Sports Illustrated Baseball Best Players of All Time

Kevin Smith

Sports Illustrated Baseball is a magazine that celebrates the great sport of baseball. From in-depth profiles of Major League Baseball’s biggest stars, to news and insights from the diamond, this magazine offers fans an inside look at their favorite teams and players.

With articles focusing on both the professional and amateur levels of the game, Sports Illustrated Baseball provides readers with an up-close look at the history, culture, and excitement of America’s pastime. Whether you’re a fan of the Yankees, Red Sox, or another team, you’ll find something to love in this publication.

Table of Contents

1. Ted Williams


Ted Williams Career

  • 19× All-Star (1940–1942, 1946–1951, 1953–1960²)
  • 2× AL MVP (1946, 1949)
  • 2× Triple Crown (1942, 1947)
  • 6× AL batting champion (1941, 1942, 1947, 1948, 1957, 1958)
  • 4× AL home run leader (1941, 1942, 1947, 1949)
  • 4× AL RBI leader (1939, 1942, 1947, 1949)
  • MLB record .482 career on-base percentage
  • Boston Red Sox No. 9 retired
  • Boston Red Sox Hall of Fame
  • San Diego Padres Hall of Fame
  • Major League Baseball All-Century Team
  • Major League Baseball All-Time Team

Ted Williams was one of the greatest hitters in history and is often considered to be the best left fielder ever. He made his MLB debut with the Boston Red Sox in 1939 and remained with them for most of his career, finishing with a record 2,654 hits.

In 1950 he won both the Most Valuable Player (MVP) and World Series titles while playing for Boston. After leaving Boston in 1960, Williams played for several other teams before retiring at age 39 in 1966 due to an illness that forced him to stop hitting balls out of the park.

Ted Williams is now widely known as a baseball coach, working with young players on various camps around America including those run by Major League Baseball itself.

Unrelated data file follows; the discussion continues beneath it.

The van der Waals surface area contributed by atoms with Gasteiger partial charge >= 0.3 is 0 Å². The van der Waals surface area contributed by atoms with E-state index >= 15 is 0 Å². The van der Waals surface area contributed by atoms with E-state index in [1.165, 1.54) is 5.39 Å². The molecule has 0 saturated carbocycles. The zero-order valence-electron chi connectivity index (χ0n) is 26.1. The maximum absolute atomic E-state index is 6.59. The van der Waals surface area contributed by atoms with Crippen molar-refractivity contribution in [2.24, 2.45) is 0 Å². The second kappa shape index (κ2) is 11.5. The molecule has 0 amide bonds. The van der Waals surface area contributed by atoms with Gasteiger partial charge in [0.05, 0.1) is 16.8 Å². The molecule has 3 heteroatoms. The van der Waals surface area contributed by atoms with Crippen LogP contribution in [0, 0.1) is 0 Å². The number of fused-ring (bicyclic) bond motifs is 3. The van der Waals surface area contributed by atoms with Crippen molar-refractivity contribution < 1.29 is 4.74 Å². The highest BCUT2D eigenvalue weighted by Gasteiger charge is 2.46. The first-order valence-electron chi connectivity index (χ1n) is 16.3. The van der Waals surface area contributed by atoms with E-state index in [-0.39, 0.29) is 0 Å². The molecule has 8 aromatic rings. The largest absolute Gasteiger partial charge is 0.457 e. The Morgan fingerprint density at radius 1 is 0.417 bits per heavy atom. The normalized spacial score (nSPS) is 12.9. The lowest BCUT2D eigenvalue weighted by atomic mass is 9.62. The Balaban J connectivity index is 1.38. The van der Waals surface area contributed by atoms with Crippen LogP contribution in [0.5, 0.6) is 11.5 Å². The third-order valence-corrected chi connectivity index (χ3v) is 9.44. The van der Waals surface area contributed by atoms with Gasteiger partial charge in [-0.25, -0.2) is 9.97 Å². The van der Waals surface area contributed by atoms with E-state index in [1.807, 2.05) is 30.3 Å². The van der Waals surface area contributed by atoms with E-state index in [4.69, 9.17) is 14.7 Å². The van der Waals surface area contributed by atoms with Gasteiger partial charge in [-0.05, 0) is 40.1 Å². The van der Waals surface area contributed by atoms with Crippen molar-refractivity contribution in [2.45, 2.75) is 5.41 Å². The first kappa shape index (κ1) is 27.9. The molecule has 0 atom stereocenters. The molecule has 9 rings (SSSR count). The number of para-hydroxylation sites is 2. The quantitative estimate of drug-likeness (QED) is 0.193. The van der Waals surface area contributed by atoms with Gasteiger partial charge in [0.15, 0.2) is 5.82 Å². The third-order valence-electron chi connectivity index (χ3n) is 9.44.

He passed away from natural causes at age 83 in 2002 after having spent many years living quietly near Inverness Florida where he enjoyed golfing and fishing among other activities.

Also Played For: boston red sox, national baseball hall of fame and museum

2. John Lackey

John Lackey Career

  • All-Star (2007), 3× World Series champion (2002, 2013, 2016), AL ERA leader (2007)

John Lackey is a 44-year-old pitcher who has spent his entire career with the Chicago Cubs. He made his MLB debut in 2002 and continued to pitch for Anaheim until 2007, when he was traded to the Boston Red Sox.

After two seasons in Beantown, Lackey was traded back to the Cubs on July 31, 2009. In 2012 and 2013, John led the Cubs to their first World Series appearances since 1908 and 1909 respectively (although they lost both times).

In 2014 and 2015 he had injury problems which limited him to just 12 starts each season but he bounced back in 2016 by posting a 2-1 record with a 3.72 ERA while striking out 106 batters over 104 innings pitched en route to winning his second Cy Young award as best pitcher in baseball that year (he also won it in 2011 with Boston).

In 2017 however; after starting off strong (.133 batting average against) injuries struck again limiting him to only 5 starts before being placed on the disabled list retroactively from August 16th onwards due not throwing more than 60 pitches over 6 consecutive weeks despite feeling good physically. 

He retired at age of 44 having completed 1463/1464 regular season innings pitched across all levels of play.

Also Played For: los angeles angels, california angels best player

3. Hunter Greene


Hunter Greene

Greene was born in Los Angeles, California in 1999. He attended the prestigious Santa Monica High School and played for their baseball team from 2014 to 2017.

In 2018, Greene enrolled at the University of Kentucky where he played college baseball for the Wildcats' team as a pitcher and outfielder during his freshman year.